Fortenberry attorneys catch FBI in one mistake, but agent defends the agency’s probe

Nebraska Congressman-Campaign Contributions
Posted at 6:23 PM, Mar 18, 2022
and last updated 2022-03-18 19:23:05-04

LOS ANGELES — A defense attorney for U.S. Rep. Jeff Fortenberry hammered away Friday morning at the lead agent in the FBI’s investigation into illegal “conduit” campaign contributions provided to the congressman at a Los Angeles fundraiser in 2016.

At one point, FBI agent Todd Carter admitted that he listed the wrong date for when Fortenberry had introduced a resolution condemning religious genocide in the House of Representatives.

But otherwise, Carter repeatedly defended steps taken by the FBI in probing whether Fortenberry was aware he had been given illegal “straw man” donations that originated with a foreigner, Gilbert Chagoury, a Nigerian-Lebanese billionaire living in Paris.

‘Probably’ from Chagoury

In court Friday, prosecutors again played an audio recording of a June 2018 cell phone call to Fortenberry from the organizer of the L.A. fundraiser. The organizer, Dr. Elias Ayoub, informed the congressman at least three times that the $30,000 given in 2016 was “probably” from Chagoury and had been funneled to L.A. through a Washington, D.C., associate of the billionaire.

“Yeah, it’s no problem,” responded Fortenberry on the call, which was recorded by the FBI, who had told Ayoub to make it clear the congressman had gotten illegal campaign gifts.

“Those words meant to me … that (Fortenberry) seemed to know some knowledge about it,” Carter said.

That knowledge, he testified, turned the congressman into a target of the FBI, raising concerns that the money might have been a bribe or an attempt to influence U.S. politics by a foreigner.

Fortenberry, who has represented eastern Nebraska’s 1st Congressional District since 2005, wasn’t charged with taking a bribe or an illegal contribution, but he is being tried on three felony counts of lying to and misleading federal agents investigating Chagoury’s donations to a handful of American politicians. 

His trial in a downtown federal courthouse in Los Angeles is now expected to continue for another week.

Didn’t understand

Fortenberry’s defense, as related by his attorneys, has been that either he didn’t quite hear what Ayoub told him in that pivotal June 2018 phone call or that the congressman was distracted or that he had forgotten what was said.

Prosecutors must prove that the 61-year-old congressman willfully and intentionally violated federal law.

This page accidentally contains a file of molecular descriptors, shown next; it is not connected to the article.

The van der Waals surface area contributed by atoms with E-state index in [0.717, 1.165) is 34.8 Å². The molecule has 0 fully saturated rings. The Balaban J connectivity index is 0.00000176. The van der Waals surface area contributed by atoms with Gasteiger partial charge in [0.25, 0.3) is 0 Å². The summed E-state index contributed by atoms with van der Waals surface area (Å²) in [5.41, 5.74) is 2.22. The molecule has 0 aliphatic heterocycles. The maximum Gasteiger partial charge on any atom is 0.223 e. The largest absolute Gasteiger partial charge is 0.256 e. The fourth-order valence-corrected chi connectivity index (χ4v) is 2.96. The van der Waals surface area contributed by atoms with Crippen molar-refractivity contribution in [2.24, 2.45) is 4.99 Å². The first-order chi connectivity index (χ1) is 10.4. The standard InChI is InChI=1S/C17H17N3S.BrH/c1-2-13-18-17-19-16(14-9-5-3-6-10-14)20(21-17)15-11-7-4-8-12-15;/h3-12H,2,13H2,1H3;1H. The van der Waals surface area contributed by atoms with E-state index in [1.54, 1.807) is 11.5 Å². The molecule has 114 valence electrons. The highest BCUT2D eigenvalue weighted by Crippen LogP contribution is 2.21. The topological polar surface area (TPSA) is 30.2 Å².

On Friday, lead defense attorney Glen Summers sought to discredit the FBI investigation, boring into the defense theory that Fortenberry was “set up” for the indictments and then “misled” into talking with investigators.

He caught the FBI agent in one mistake.

Genocide resolution

In an October 2017 affidavit for a search warrant, Carter wrote that he suspected that the $30,000 given at the 2016 event was repaid by the introduction of a congressional resolution, shortly after the February 2016 fundraiser, condemning religious genocide. 

The resolution was sought and in part drafted by In Defense of Christians, a group that got financial support from Chagoury. Dr. Ayoub served on the organization’s board of advisers. 

Summers produced documents that showed the resolution was introduced in March 2016 in the U.S. Senate and that it had been introduced in the U.S. House of Representatives — where Fortenberry serves — in September 2015, months before the February 2016 fundraiser.

“Sir, is Congressman Fortenberry a member of the U.S. Senate?” Summers asked. “So the information you submitted was incorrect, wasn’t it?”

$30,000 in an envelope

“It appears the date was wrong, yes,” Carter said.

Chad Kolton, a Fortenberry campaign aide, said Friday that the mistake was another indication the indictments should never have been brought.

“Today’s testimony highlighted the shoddy investigative work at the core of this case, with the lead FBI case agent testifying that he advanced the investigation due to his mistakes in the basic process of how legislation is introduced and passed,” Kolton said in a statement.

Later Friday, the founder of In Defense of Christians, Toufic Baaklini, testified that he delivered an envelope containing $30,000 in cash to Ayoub just prior to the 2016 fundraiser with the intent that it be distributed, through several conduits, to Fortenberry’s campaign.

Baaklini, who agreed to cooperate with the FBI investigation, also testified that he knew what he was doing was illegal.

Baaklini testified that he became good friends with Fortenberry and had the congressman speak at the inaugural summit of In Defense of Christians in 2014. Fortenberry, he said, shared “the cause” of protecting Christians in the Middle East, where they are a minority religious group, with him and Chagoury.

During Baaklini’s testimony, Fortenberry’s wife, Celeste, had a distressed look on her face. Baaklini said he’d become good friends with the congressman and that he had met Fortenberry’s wife, as well.

Nebraska Examiner is part of States Newsroom, a network of news bureaus supported by grants and a coalition of donors as a 501c(3) public charity. Nebraska Examiner maintains editorial independence. Contact Editor Cate Folsom for questions: Follow Nebraska Examiner on Facebook and Twitter.

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